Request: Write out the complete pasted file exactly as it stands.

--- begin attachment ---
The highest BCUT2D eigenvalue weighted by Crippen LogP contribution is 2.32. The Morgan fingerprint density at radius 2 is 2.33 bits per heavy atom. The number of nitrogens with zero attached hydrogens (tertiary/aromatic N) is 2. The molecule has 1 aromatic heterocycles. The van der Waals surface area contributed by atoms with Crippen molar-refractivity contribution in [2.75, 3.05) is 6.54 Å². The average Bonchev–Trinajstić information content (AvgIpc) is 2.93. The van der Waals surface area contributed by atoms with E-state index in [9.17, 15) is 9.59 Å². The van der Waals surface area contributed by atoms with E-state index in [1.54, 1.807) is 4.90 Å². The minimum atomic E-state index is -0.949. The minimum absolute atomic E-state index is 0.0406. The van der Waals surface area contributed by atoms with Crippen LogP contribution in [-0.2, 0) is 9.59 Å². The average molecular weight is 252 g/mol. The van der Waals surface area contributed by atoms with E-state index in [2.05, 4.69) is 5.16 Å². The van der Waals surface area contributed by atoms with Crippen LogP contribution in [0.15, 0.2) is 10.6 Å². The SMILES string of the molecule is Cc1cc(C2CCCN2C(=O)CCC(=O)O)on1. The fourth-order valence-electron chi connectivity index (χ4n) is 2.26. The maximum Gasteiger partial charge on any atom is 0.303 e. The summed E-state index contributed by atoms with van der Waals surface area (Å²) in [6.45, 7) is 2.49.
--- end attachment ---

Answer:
The highest BCUT2D eigenvalue weighted by Crippen LogP contribution is 2.32. The Morgan fingerprint density at radius 2 is 2.33 bits per heavy atom. The number of nitrogens with zero attached hydrogens (tertiary/aromatic N) is 2. The molecule has 1 aromatic heterocycles. The van der Waals surface area contributed by atoms with Crippen molar-refractivity contribution in [2.75, 3.05) is 6.54 Å². The average Bonchev–Trinajstić information content (AvgIpc) is 2.93. The van der Waals surface area contributed by atoms with E-state index in [9.17, 15) is 9.59 Å². The van der Waals surface area contributed by atoms with E-state index in [1.54, 1.807) is 4.90 Å². The minimum atomic E-state index is -0.949. The minimum absolute atomic E-state index is 0.0406. The van der Waals surface area contributed by atoms with Crippen LogP contribution in [-0.2, 0) is 9.59 Å². The average molecular weight is 252 g/mol. The van der Waals surface area contributed by atoms with E-state index in [2.05, 4.69) is 5.16 Å². The van der Waals surface area contributed by atoms with Crippen LogP contribution in [0.15, 0.2) is 10.6 Å². The SMILES string of the molecule is Cc1cc(C2CCCN2C(=O)CCC(=O)O)on1. The fourth-order valence-electron chi connectivity index (χ4n) is 2.26. The maximum Gasteiger partial charge on any atom is 0.303 e. The summed E-state index contributed by atoms with van der Waals surface area (Å²) in [6.45, 7) is 2.49.